In the case of companies limited by guarantee, Corporations Act duties and disclosure of material personal interest provisions are being “turned-off” on 1 July 2013. However, the Corporations Act duty to prevent insolvent trading remains in effect. Although directors will remain bound by general law and fiduciary duties, they will no longer be subject to the main statutory duties under the Corporations Act. Again, the reasoning of this reform is unclear. Directors’ duties under the Corporations Act are “turned-off” but Standard 5 does not impose duties on directors. This standard imposes an uncertain and vague requirement and it is not clear whether registered charities will need to amend their constitutions to effectively reinstate the Corporations Act duties which have been “turned-off”. Absent this, the legal rights and remedies of charities against directors or trustees are diminished by the changes.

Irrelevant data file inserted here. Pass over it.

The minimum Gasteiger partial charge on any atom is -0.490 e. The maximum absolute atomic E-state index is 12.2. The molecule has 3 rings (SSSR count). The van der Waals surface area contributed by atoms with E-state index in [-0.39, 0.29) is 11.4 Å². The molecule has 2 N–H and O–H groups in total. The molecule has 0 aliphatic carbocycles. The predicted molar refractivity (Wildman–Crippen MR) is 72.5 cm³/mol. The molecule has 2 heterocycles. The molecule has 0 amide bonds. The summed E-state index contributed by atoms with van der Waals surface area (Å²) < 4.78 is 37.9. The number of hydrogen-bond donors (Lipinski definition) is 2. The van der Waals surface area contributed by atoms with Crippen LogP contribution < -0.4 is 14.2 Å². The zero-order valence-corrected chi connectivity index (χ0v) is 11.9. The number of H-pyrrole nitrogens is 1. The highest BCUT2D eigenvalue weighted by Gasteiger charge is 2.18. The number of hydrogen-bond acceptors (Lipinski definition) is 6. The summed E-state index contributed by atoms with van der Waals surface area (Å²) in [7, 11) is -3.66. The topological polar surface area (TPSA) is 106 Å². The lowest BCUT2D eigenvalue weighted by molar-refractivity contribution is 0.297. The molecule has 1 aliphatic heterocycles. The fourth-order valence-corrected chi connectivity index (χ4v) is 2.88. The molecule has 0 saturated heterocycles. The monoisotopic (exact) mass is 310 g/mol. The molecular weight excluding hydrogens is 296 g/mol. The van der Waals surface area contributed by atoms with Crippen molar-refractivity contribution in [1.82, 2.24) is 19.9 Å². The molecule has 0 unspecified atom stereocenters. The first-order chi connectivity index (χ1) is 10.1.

The South Australian Incorporations Act 1985 (section 39A) already imposes duties that are closely aligned to existing Corporations Act duties. Until 1 July 2017, incorporated associations can rely on the duties set out in the relevant incorporated associations legislation. The Regulations expressly provide that where the directors of an incorporated association comply with existing obligations under incorporated associations legislation, the charity is taken to be complying with Standard 5 for the duration of the transitional period. The position regarding incorporated associations appears to be diametrically opposed to the position regarding companies limited by guarantee under the Corporations Act.